Young declined to comment on the most recent allegations involving the county commissioner.

Shapiro was elected to the District 6 Commission seat in November 2016, beating former Commissioner Tony Brown in the Republican primary.
Post Fri Jun 09, 2017 4:45 pm 
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untanglingwebs
El Supremo

The Count Commissioners gave Leyton $45,000 to also be Corporation Counsel. He represents them and they control his budget. How do you think he will deal with Shapiro?
Post Fri Jun 09, 2017 4:58 pm 
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untanglingwebs
El Supremo

FRANK J. KELLEY, ATTORNEY GENERAL

Opinion No. 6906

June 25, 1996

CONFLICT OF INTEREST:

Application of 1968 PA 317 to members of county boards of commissioners, city councils and township boards

CONFLICT OF INTEREST:

1968 PA 317 as the sole law regarding conflicts of interest arising out of public contracts involving public servants

CONFLICT OF INTEREST:

The extent to which 1968 PA 317 supersedes sections 30 and 31 of 1851 PA 156

1968 PA 317 applies to members of county boards of commissioners, city councils, township boards, and members of any other public bodies that county boards of commissioners, city councils and township boards may establish by law.

The Legislature intended that 1968 PA 317 constitute the sole law regarding conflicts of interest arising out of public contracts involving public servants.

1968 PA 317 supersedes section 30 of 1851 PA 156 to the extent that section 30 deals with conflicts of interest arising out of public contracts, and 1968 PA 317 only supersedes section 31 of 1851 PA 156 to the extent that section 31 could penalize a county commissioner for a conflict of interest arising out of a public contract.

Honorable Allen Lowe

State Representative

The Capitol

Lansing, Michigan 48913

You have asked three questions regarding the statute governing conflicts of interest arising out of contracts between public servants and public entities, 1968 PA 317, MCL 15.321 et seq; MSA 4.1700(51) et seq. Section 2 of 1968 PA 317 generally prohibits public servants from being interested in, soliciting, negotiating or approving contracts with the public entity they serve. Sections 3, 3a and 4 of the statute then create some exceptions to that general rule.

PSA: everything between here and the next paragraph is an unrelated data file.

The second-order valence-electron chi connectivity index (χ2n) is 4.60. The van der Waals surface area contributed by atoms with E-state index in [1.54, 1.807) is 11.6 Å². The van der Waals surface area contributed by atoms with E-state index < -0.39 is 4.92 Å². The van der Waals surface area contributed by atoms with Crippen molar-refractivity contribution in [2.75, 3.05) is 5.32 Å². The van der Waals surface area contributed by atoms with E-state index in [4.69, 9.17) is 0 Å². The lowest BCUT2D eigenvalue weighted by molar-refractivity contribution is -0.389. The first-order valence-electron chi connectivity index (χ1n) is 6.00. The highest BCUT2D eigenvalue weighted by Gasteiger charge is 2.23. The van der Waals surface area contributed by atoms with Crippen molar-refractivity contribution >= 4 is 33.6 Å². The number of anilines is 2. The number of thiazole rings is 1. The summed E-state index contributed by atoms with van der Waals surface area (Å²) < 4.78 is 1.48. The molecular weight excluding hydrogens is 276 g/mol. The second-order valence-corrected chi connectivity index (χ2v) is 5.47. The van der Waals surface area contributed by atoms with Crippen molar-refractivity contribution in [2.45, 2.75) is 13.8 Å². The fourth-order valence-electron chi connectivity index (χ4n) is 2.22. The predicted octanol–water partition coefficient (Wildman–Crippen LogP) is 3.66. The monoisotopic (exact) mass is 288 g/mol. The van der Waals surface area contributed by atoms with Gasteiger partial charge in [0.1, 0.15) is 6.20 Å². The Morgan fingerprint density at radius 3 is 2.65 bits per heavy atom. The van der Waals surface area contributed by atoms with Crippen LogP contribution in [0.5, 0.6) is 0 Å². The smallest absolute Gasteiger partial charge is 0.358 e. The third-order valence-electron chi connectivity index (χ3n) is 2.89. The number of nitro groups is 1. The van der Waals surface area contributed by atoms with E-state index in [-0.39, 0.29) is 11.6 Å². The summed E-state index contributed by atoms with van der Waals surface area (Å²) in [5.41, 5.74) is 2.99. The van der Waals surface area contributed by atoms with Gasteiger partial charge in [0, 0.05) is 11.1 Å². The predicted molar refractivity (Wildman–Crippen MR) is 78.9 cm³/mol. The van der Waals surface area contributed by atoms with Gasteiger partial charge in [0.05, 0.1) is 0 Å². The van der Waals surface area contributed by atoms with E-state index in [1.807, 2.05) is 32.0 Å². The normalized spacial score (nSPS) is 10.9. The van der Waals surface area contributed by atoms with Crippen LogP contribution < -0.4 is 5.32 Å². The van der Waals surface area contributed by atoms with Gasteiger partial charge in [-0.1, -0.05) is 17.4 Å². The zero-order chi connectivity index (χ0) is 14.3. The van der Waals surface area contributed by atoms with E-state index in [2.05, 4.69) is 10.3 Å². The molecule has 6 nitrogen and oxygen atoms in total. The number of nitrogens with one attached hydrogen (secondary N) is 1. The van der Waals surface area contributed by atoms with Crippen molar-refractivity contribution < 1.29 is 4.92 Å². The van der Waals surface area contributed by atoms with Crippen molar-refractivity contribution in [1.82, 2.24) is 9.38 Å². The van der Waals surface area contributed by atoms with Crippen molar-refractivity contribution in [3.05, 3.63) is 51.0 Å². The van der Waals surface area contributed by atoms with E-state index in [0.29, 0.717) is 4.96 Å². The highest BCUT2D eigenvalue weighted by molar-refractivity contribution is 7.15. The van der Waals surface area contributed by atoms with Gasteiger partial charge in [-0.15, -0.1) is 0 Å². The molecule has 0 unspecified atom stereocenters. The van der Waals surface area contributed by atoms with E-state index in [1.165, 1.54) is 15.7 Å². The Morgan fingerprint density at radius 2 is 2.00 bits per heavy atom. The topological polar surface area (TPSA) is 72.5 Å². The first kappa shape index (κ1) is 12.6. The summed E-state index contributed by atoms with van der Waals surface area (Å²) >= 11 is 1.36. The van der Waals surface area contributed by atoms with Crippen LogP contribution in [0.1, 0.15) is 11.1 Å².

You first ask whether 1968 PA 317 applies to members of county boards of commissioners, city councils, township boards, and members of any other public bodies that county boards of commissioners, city councils and township boards may establish by law. Section 1(a) of 1968 PA 317 defines "public servant" as follows:

"Public servant" includes all persons serving any public entity, except members of the legislature and state officers who are within the provisions of section 10 of article 4 of the state constitution as implemented by legislative act. [Emphasis added.]

Section 1(b) of 1968 PA 317, in turn, defines "public entity" as follows:

"Public entity" means the state including all agencies thereof, any public body corporate within the state, including all agencies thereof, or any non-incorporated public body within the state of whatever nature, including all agencies thereof.

These definitions are very broad, and clearly cover officers and employees of all public bodies, with the exception of members of the Legislature and state officers who fall within the purview of Const 1963, art 4, s 10, and its implementing legislation, 1968 PA 318, MCL 15.301 et seq; MSA 4.1700(21) et seq. Accordingly, both the courts of this state and this office have applied 1968 PA 317 to various local officials. See, e.g., Van Buren Twp v Ackron, 63 Mich App 600; 234 NW2d 722 (1975); OAG, 1979-1980, No 5685, p 703 (April 9, 1980); OAG, 1985-1986, No 6276, p 26 (March 1, 1985); OAG, 1989-1990, No 6563, p 27 (January 26, 1989).